Interest rates will be Singapore banks’ boon and bane through 2023: analyst
It’ll benefit them over the next three quarters, but asset quality may deteriorate after.
The rising interest rates will both benefit and challenge Singapore's big three banks through 2023. Whilst their banner profits are expected to continue over the next two or three quarters, profitability is also expected to come under doldrums later in 2023, with high interest rates coming to bite their asset quality, warns Moody’s Investors Service.
DBS, OCBC, and UOB all reported record profit for the third quarter of 2022 thanks to boosts in their interest income from rising interest rates. Net profit at UOB and DBS surged 26% and 23%, respectively, whilst OCBC’s net profits rose by 8% if only due to a decline in insurance income that offset growth in banking profit.
The three banks’ profitability are expected to come under pressure later in 2023, with Moody’s saying that they are likely to add on their loan-loss provisions in anticipation of a deterioration in asset quality caused by higher rates. This will also cause loan growth to moderate.
“The pace of gains in three banks' profitability will slow in 2023 as their loan- loss provisions and funding costs increase,” Moody’s Investors Service said in a report, adding that it expects the three banks’ returns on assets to rise about 0.1% percentage points to 1.2%-1.3% in 2023 from current levels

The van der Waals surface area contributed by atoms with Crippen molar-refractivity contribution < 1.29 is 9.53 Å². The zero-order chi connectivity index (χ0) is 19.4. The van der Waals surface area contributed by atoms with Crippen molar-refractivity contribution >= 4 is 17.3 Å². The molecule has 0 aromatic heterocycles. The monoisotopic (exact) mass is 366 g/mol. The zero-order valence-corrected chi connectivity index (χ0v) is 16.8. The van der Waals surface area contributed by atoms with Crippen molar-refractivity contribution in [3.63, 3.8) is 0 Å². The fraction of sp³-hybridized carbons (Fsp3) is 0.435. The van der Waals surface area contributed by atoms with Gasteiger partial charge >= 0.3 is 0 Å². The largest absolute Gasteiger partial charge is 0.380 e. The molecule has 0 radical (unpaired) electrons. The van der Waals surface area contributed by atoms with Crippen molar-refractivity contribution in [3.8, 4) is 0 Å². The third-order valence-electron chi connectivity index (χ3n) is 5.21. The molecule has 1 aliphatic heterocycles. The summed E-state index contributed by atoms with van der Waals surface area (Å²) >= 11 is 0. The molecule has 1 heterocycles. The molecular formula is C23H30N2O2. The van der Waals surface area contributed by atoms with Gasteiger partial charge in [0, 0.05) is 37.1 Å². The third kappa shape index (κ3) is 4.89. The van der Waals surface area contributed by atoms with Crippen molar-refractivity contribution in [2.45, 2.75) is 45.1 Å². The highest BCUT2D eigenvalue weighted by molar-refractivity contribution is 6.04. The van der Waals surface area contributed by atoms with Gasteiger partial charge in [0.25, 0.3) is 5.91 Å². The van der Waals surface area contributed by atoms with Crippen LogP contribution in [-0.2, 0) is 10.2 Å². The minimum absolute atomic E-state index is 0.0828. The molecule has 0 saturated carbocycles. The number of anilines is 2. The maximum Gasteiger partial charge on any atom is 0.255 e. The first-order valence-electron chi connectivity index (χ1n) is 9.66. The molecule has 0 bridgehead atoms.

Weak financial markets will continue to depress fee income.
“The banks' asset quality will deteriorate moderately in 2023 as rising interest rates amidst high inflation hurts economic growth and leads to increases in defaults by borrowers, with loans to small and medium-sized enterprises and unsecured retail loans at greater risk,” Moody’s warned.
Furthermore, stress amongst property developers in China will contribute to increases in the three Singaporean banks' problem loans because they have exposures to the sector, the ratings agency added.
On the upside, the three banks are not expected to suffer from any liquidity and funding issues.
“The ratios of current and savings deposits in the three banks' total deposits remained high despite a continued shift among depositors to higher-rate term deposits. We expect their funding and liquidity to remain robust in 2023,” the report concluded.